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Calorie recommendation by vet


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We’ve been getting calorie info from our vet since we had our pup. It’s been steadily increasing and at 14 weeks was up to 1150 calories a day. Our pup is a perfect weight according to vet. At 16 weeks the vet recommendation was to reduce to 900 calories as a puppy rate of growth tapers off now. I understand this but our active dog is not liking the sudden loss of 250 calories a day!

Thoughts anyone?

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This ^^^^^  (Gentle Lake's answer). There are too many variations between dogs to follow general calorie guidelines. Have the guidelines your vet uses controlled for breed and exercise levels?   are two variables that come to mind immediately.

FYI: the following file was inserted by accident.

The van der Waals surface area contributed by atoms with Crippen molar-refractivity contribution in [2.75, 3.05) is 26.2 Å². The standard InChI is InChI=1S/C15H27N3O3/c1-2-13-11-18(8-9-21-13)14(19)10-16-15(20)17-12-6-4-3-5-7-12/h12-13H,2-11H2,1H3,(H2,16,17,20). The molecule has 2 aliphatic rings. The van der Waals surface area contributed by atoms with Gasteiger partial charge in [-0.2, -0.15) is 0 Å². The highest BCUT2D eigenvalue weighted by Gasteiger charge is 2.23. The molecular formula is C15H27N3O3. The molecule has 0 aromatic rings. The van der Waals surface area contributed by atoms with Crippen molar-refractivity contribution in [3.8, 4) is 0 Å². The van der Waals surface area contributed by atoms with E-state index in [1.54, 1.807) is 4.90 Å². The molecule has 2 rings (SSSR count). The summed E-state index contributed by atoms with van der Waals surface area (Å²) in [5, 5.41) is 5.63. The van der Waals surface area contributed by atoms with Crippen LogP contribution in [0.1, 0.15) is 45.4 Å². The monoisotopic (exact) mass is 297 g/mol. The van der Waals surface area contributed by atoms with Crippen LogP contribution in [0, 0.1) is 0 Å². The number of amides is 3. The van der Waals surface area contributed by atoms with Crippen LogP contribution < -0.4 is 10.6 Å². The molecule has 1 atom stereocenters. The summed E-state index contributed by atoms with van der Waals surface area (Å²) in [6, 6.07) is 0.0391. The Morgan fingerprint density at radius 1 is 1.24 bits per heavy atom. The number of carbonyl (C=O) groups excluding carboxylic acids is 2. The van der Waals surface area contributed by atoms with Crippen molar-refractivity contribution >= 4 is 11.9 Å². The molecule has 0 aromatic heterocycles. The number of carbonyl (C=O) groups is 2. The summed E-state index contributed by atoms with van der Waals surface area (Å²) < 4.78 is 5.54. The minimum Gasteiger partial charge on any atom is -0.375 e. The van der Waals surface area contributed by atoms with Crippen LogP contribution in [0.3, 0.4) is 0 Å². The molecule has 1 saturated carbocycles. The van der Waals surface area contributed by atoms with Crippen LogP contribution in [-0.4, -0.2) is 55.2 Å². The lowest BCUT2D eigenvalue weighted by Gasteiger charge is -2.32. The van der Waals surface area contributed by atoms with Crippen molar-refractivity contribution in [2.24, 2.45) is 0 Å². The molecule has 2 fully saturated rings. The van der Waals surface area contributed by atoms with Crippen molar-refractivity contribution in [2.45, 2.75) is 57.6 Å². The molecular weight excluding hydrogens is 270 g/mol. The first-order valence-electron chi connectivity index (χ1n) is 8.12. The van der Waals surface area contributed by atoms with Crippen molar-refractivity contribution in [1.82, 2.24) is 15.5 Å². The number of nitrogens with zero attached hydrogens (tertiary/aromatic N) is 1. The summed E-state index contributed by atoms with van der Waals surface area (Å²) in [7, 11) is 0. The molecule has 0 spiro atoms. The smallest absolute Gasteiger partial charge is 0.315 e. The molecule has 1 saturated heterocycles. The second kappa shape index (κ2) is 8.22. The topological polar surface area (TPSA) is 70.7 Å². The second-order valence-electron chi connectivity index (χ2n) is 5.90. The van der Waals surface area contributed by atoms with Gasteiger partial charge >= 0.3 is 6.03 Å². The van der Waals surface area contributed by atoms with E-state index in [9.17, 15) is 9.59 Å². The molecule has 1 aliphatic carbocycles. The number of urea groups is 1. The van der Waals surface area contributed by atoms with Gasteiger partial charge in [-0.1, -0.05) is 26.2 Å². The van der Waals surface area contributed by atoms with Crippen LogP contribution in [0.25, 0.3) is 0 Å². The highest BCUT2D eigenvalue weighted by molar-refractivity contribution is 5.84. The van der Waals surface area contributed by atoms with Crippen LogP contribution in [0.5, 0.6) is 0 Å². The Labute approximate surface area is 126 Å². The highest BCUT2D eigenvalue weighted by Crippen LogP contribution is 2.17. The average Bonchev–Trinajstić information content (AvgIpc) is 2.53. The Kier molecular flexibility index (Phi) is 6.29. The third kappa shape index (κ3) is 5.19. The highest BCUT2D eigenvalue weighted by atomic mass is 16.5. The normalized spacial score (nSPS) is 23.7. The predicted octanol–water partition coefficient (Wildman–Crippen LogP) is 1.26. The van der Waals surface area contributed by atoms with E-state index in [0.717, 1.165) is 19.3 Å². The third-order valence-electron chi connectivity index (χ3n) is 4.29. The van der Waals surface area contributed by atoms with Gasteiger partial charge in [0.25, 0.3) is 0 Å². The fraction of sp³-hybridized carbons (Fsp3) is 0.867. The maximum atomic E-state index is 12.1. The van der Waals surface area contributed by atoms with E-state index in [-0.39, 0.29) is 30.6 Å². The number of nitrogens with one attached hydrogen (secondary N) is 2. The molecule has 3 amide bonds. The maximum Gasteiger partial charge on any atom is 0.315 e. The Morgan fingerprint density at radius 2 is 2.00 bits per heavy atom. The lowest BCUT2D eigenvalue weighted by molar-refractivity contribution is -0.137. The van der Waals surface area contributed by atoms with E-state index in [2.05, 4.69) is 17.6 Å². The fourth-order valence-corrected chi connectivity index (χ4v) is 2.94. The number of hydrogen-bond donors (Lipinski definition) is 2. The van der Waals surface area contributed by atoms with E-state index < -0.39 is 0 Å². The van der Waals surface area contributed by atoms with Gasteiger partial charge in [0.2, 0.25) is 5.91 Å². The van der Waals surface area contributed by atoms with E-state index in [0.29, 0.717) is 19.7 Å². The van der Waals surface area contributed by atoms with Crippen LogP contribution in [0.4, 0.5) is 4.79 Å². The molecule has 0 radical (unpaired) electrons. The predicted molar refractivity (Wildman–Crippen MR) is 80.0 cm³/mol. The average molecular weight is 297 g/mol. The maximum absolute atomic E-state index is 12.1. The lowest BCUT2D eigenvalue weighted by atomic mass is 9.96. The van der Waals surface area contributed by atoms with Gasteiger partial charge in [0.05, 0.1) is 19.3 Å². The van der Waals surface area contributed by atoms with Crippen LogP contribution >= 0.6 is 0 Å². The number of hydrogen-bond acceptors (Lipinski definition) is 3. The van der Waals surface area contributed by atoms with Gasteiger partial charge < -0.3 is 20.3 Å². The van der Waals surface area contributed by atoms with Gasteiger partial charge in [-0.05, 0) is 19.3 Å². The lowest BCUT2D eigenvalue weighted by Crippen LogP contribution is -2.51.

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I almost adjust the amount I am feeding weekly if needed.  Of course, it isn't by a bunch but If we are in training or active I feed more depending on body condition.  If it is summer and less active, I feed less.  I want to run my hands along the dog's sides and feel/see a waist line and honestly feel a touch of rib.  Most growing dogs, sometimes up to age 3 if they are active. burn lots of calories.  Are you feeding a puppy/growth food or adult or one that is all stages?  That can make a difference.

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Yes we can definitely feel his ribs. He is very slender and growing like a giraffe. He’s on a quality grain free puppy kibble.